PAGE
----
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Activists Take Steps To Decriminalize Psychedelics In Washington, D.C.

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Psychedelics decriminalization could be coming to the nation’s capital, where advocates recently submitted a ballot initiative to make entheogenic substances among the city’s lowest law enforcement priorities.

In Washington, D.C., members of the group Decriminalize Nature D.C. met at a pizzeria last Wednesday to organize the campaign, which will dually pursue the policy change for substances like psilocybin, ayahuasca, mescaline and ibogaine through the 2020 ballot process and legislatively through the District Council.

The effort is being led by Melissa Lavasani, a mother of two whose personal experience overcoming depression and other mental health challenges by using psychedelics inspired her involvement.

As the team waits to hear from the city’s Board of Elections about whether the measure can proceed, Lavasni said members will focus on raising attention to the issue and demonstrating that there’s public support for psychedelics reform. D.C. is uniquely positioned to advance the conversation nationwide, she told Marijuana Moment in a phone interview on Thursday.

The following interview with Lavasani has been lightly edited for length and clarity.

Marijuana Moment: Tell me about how the Wednesday meeting went.

Melissa Lavasani: I think about 100 people were there. It was a really positive reception. It was my first time talking about it publicly and I was extremely nervous. But we had advocates there, we had regular citizens, we had D.C. government officials and attorneys—there’s a wide variety of people that are interested in this. It was nice to see the diversity, and it’s kind of exciting.

MM: Right now, there’s this ballot initiative. Are you exploring a legislative approach through the Council as well?

ML: Yes, absolutely. This is definitely a two-pronged tactic here. We are talking to Council about potentially getting a bill through that way, legislatively.

But we know that this is kind of a sensitive issue with people, especially in a city like Washington, D.C., where it’s a liberal town but people have some conservative ideas. We want to show that there is public support for this as well, so in a way, we’re educating people with the ballot initiative and getting people on board with this.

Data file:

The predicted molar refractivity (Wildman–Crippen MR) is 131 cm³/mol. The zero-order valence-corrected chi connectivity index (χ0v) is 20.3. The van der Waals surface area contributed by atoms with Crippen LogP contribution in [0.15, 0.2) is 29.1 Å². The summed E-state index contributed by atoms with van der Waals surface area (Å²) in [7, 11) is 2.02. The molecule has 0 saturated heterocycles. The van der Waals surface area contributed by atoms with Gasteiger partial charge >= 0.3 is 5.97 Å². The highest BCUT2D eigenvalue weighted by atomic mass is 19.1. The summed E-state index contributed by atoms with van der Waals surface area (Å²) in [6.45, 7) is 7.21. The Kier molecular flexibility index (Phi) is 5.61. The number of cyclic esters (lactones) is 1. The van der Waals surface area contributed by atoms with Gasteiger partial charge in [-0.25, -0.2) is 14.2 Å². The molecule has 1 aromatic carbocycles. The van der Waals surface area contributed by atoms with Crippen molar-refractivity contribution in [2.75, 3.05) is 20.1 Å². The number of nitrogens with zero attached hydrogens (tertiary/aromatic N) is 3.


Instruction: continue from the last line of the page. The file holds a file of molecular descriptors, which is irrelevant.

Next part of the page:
But in that, we’re also showing our legislature that there is public support. It’s kind of like, ‘hey if you guys aren’t going to do this, we’re going to just pursue the ballot initiative and we’re going to have a vote and it’s going to pass.’

MM: What makes psychedelics reform in D.C. unique from other cities like Denver and Oakland that have pursued the policy change?

ML: D.C. is special. We’re a city, we’re a state. We kind of function in multiple ways and we don’t have control of the laws we have here, Congress approves everything we do. The Harris rider [which bars D.C. from reducing penalties for Schedule I drugs] really prevents us from actually decriminalizing it. All we’re asking here is that we just make this a lowest priority for law enforcement, and that’s really all we can do right now until we get statehood.

There’s now like 100 cities that are pursuing this and I think we have an opportunity to set a precedent for the country, and I feel like the world is really watching us as well. D.C. gets extra attention and a lot of the focus is on the federal level, especially the executive right now. It would be nice for people to know that there’s people living here and there’s normal people with normal problems. It makes us a little more human. But also, it’s kind of like, we have an opportunity to really change how we view health in general and mental health especially.

MM: Do you anticipate facing legal challenges to the initiative?

ML: I don’t know. We might run into challenges.

Right now we’re at the stage where the Board of Elections is evaluating whether this an appropriate subject, and if they deem this not to be an appropriate section, we will pursue litigation. That’s our first hurdle legally. But we don’t know what we’re going to say.

We have a hearing February 12 and we’ll see what they say then. But really, this is about educating. I think if we do a really good with educating D.C. Council on how effective these treatments are, I think we can get everyone on the same page.

MM: If your group is successful, do you expect it to shift the conversation around psychedelics in Congress?

ML: I hope so. I really hope so. Especially since I am a mom to two little kids, I just feel like we’re shifting the conversation from these are dangerous substances to this is actual practical. We could flip our medical model on its heard here, and this is one step closer to that. Because what we’re doing now doesn’t work.

There are people who are sick and tired and really dying all over the country, and Congress should be looking at this.

MM: I heard you have a meeting with a councilmember coming up. What can you say about that?

ML: I’m meeting with Charles Allen, who is the Ward 6 councilman and his committee is the Judiciary Committee, so this falls under him. I haven’t even broached the topic of this with him. It’s just like get a feel, let’s educate him on my experience and he’s a father to two children as well. I’m hoping this is relatable in a way and we’ll see what he says.

MM: Is David Bronner of Dr. Bronner’s providing funding for the campaign like he is for other decriminalization efforts?

ML: He has dedicated around $100,000 for this and he’s committed. He’s focusing on D.C. right now, and this is important to him and he knows there’s potentially a lot of visibility on this issue if this happens in D.C., and that can spread very quickly nationally and influence other jurisdictions into doing this. He really wants this to happen and we have his full support.